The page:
It is six days since my son and I began our long journey to Christchurch, New Zealand, on the other side of the planet to our home. It was a LONG journey and even though I splashed out on Business Class we were pretty messed up by the time we landed 30 hours after leaving Manchester. However, the jet lag has gone and we are very much enjoying our stay here.
The driver that picked us up from Christchurch airport was an interesting fellow. He is a 7th Dan black belt in TaeKwon Do, which is mighty impressive. Not only does he drive people to and from the airport, he teaches martial arts and is also a preacher of some sort (his bible sat beside him in the car). He lamented that he doesn’t get much work teaching Taekwon Do because the people here are so friendly and law abiding that they don’t need to learn about fighting.
Christchurch is undergoing some huge rebuilding work after the massively damaging earthquakes of a few years ago. The parts of the town that are built are lovely, but it seems that half of the place is a building site. Our hotel is the tallest building in Christchurch and it needed repair work after the quakes but it stood up pretty well, whereas much of the surrounding area has that “ground zero” appearance. I have enjoyed wandering around the town centre, or “downtown” as they say here. The roads are small and quiet, there is a quaint tram carrying tourists on city tours, and there are many good places to shop, eat and have coffee. I am impressed by the number of sushi restaurants. Walruses love sushi. One small gripe; the internet at our hotel is pants, so I’m going to struggle to upload images.
The Botanical Gardens here are beautiful. The River Avon flows alongside – yes, there is a River Avon in Christchurch, just like back in the UK – and there is punting on the river as well as paddling in canoes. Some of the trees here are staggeringly large and many are populated by some very loud crickets. I saw honey bees foraging on some herbs and noticed how light they were in colour compared to my bees. They are very yellow, so no doubt contain a lot of ligustica DNA.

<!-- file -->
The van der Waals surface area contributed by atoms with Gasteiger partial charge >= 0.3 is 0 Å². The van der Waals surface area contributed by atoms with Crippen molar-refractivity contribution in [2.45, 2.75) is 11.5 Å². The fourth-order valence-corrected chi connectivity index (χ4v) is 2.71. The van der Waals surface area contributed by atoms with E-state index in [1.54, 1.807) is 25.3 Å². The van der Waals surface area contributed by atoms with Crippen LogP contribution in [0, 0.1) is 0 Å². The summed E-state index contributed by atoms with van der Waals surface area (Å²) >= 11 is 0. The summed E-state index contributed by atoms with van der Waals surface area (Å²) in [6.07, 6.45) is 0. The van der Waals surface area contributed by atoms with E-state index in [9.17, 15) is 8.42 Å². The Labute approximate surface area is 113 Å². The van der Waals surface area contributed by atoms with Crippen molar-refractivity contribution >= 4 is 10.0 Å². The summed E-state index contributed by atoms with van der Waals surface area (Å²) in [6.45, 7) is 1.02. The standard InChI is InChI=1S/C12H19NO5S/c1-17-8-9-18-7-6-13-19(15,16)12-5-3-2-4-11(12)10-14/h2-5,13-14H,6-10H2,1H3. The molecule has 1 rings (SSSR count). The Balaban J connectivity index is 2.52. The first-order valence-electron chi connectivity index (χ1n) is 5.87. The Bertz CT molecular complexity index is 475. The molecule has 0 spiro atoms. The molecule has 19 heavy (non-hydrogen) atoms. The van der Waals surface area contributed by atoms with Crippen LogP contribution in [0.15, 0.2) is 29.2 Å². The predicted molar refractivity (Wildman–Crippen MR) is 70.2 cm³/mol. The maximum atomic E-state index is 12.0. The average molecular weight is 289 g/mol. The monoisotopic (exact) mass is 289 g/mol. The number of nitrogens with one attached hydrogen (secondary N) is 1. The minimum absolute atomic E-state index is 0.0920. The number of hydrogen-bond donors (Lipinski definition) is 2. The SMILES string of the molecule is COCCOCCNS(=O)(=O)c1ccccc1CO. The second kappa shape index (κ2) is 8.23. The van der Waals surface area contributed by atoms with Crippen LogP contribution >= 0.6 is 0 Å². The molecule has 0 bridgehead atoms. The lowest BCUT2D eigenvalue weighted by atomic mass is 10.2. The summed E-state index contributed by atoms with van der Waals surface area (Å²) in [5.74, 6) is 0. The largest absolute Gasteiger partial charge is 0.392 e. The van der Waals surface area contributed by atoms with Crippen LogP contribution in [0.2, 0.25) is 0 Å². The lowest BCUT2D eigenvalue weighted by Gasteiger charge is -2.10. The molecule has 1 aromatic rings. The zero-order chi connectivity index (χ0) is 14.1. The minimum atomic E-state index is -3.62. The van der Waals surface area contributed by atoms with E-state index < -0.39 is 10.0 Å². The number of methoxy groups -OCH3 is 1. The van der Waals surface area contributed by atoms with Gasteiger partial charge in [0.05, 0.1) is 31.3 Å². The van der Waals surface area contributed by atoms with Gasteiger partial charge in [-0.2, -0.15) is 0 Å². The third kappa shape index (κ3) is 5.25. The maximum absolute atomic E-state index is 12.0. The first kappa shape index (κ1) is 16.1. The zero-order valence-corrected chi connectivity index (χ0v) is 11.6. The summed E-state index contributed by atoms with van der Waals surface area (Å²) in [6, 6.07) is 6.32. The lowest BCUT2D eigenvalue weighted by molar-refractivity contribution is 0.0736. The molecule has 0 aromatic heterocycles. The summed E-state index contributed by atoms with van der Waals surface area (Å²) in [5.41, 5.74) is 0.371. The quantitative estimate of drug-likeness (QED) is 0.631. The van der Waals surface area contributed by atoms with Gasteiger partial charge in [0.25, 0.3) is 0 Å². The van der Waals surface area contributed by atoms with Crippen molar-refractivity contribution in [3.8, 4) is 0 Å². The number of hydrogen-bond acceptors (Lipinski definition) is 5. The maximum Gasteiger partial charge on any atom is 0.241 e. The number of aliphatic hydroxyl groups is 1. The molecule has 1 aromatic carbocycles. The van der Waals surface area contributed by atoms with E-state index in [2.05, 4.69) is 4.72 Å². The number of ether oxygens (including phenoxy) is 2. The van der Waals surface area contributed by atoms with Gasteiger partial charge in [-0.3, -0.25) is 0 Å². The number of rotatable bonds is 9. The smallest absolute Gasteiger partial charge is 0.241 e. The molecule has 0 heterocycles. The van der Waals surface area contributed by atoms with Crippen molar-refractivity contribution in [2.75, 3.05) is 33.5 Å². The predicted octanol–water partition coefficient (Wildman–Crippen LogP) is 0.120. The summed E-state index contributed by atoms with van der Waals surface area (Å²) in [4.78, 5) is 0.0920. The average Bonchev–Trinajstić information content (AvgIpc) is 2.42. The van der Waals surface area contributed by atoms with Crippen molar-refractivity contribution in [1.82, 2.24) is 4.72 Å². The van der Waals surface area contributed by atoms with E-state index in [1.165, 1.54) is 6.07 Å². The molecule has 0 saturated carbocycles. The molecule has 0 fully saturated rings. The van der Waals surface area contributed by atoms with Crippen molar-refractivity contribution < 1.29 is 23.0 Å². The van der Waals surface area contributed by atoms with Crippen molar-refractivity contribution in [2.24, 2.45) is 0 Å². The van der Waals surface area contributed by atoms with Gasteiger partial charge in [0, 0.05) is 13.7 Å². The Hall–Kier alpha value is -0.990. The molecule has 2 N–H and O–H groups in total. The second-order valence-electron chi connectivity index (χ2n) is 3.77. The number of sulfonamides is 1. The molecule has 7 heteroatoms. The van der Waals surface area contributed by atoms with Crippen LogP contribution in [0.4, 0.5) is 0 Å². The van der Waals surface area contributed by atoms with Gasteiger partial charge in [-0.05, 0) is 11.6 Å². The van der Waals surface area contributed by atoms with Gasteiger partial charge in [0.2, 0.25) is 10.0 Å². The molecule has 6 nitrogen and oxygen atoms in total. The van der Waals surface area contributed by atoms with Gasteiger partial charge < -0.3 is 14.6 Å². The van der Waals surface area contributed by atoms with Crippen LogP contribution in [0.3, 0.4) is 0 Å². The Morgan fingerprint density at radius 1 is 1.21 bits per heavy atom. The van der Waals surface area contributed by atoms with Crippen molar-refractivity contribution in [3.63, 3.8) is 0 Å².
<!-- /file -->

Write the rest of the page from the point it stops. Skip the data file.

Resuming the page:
Yesterday we walked up Mount Cavendish to the Christchurch Gondola Station and took the easy way back down in a gondola (cable car). The views all the way along that walk and especially from the summit are truly stunning. The weather was clear and fine so we got a sun tan as well as some fresh air and exercise. I have arranged for us to do something called the Lord of the Rings Edoras Tour on Thursday which, by all accounts, involves experiencing some of the most spectacular scenery on this island. I don’t actually particularly like the Lord of the Rings but my wife loves it so I shall take photographs so that she can see some of the locations and backdrops where the movies were made. Sadly she was unable to accompany me here due to work and study commitments.
Of course, the real point of being here in New Zealand is to interview beekeepers. I have appointments lined up to meet Peter Bray of Airborne Honey and Rae Butler of Bee Smart Breeding, so that should be fun. Beekeeping is big business here, and it isn’t all about Manuka, although obviously the rapidly rising price of that product is driving fierce competition for apiary sites near to the Manuka plants. I shall find out all about it soon. I think the varroa mite has arrived here but I’m not sure how widespread it is yet. Alas, it’s bound to spread and become as much of a problem to Kiwi bee keepers as it is to us back home. Rae Butler is breeding bees with the Varroa Sensitive Hygiene (VSH) trait so I look forward to discussing that with her.
So there you have it; a pleasant combination of work and play in a welcoming land of great beauty. If it wasn’t for the occasional devastating earthquake this place would indeed be paradise.
Categories: Interviews With Beekeepers